Application of Peroral Endoscopic Myotomy (POEM) in the Treatment of Achalasia in Post-Bariatric Patients: Case Reports and Analysis of Efficacy and Safety.

Application of Peroral Endoscopic Myotomy (POEM) in the Treatment of Achalasia in Post-Bariatric Patients: Case Reports and Analysis of Efficacy and Safety.

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Author(s): Vanessa Costa Muniz, Willian Chaves, Adriano Silvério da Paixão, Ana Caroline C. da Silva, Daniel Salerno Muzilli, Bárbara Esteves Silva, Laís Yumi Takaoka, Lara Godela Delatore, Tauane de Lima Fiorillo

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DOI: 10.18483/ijSci.2688 25 46 4-6 Volume 12 - Jul 2023


This paper discusses the application of Peroral Endoscopic Myotomy (POEM) in the treatment of achalasia in post-bariatric patients. Achalasia is an esophageal motility disorder characterized by malfunction of the lower esophageal sphincter (LES) and esophageal aperistalsis. POEM has emerged as a promising and less invasive technique for the treatment of this condition, particularly in patients with previous bariatric surgery. We present two cases of post-bariatric patients with achalasia successfully treated through POEM. The first case involved a 52-year-old man who had undergone Roux-en-Y Gastric Bypass (RYGB) 10 years ago, presenting symptoms of progressive dysphagia. The second case involved a 24-year-old woman who underwent a Roux-en-Y gastric bypass (RYGB) in 2015, with intense dysphagia. Both patients underwent POEM, resulting in significant improvement of symptoms. We discuss the efficacy of POEM in the treatment of achalasia in post-bariatric patients. Previous studies have reported positive short-term results with POEM in patients with previous RYGB, indicating that the technique is feasible and safe in this patient group. POEM offers a less invasive approach, avoiding the need for open surgical access, which can be challenging in post-bariatric patients due to scarring, adhesions, and anatomical distortions.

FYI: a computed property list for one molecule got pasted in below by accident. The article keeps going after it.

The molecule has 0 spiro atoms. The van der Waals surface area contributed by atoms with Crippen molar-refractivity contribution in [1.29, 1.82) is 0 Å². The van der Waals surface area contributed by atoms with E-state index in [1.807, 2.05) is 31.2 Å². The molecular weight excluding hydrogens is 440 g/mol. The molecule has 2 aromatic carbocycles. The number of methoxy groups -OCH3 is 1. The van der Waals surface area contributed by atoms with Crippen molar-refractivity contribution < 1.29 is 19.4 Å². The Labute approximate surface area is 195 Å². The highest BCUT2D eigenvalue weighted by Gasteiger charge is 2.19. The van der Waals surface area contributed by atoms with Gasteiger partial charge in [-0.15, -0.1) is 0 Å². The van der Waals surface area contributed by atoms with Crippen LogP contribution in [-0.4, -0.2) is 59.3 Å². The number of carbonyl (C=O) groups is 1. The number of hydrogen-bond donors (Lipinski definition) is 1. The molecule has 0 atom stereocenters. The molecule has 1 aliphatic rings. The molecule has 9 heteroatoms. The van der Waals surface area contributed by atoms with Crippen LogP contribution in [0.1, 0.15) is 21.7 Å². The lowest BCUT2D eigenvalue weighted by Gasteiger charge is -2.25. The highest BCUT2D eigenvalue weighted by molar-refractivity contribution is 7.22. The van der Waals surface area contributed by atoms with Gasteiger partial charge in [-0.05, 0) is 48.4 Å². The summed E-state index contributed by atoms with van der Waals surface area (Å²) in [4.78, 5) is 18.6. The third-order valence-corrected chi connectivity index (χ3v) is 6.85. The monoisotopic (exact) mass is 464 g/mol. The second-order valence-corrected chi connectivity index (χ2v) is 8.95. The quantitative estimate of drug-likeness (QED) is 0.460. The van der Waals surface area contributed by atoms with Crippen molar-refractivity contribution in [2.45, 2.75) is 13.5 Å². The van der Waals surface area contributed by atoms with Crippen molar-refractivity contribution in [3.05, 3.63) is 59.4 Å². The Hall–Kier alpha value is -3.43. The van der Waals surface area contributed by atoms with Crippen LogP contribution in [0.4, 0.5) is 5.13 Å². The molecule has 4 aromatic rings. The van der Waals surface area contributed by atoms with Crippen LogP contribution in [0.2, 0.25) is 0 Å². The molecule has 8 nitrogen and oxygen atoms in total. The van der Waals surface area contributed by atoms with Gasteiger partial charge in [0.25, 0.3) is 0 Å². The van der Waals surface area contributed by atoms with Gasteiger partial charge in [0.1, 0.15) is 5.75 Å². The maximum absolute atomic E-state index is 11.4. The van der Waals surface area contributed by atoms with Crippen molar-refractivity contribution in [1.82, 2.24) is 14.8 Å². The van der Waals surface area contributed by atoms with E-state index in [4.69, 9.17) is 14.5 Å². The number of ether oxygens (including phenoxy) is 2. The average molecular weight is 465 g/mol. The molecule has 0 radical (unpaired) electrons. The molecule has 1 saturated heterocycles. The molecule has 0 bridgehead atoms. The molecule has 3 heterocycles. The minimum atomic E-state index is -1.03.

Peroral Endoscopic Myotomy (POEM), Achalasia, Bariatric Surgery, Dysphagia, Lower Esophageal Sphincter, Esophageal Motility Disorders


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International Journal of Sciences is Open Access Journal.
This article is licensed under a Creative Commons Attribution 4.0 International (CC BY 4.0) License.
Author(s) retain the copyrights of this article, though, publication rights are with Alkhaer Publications.

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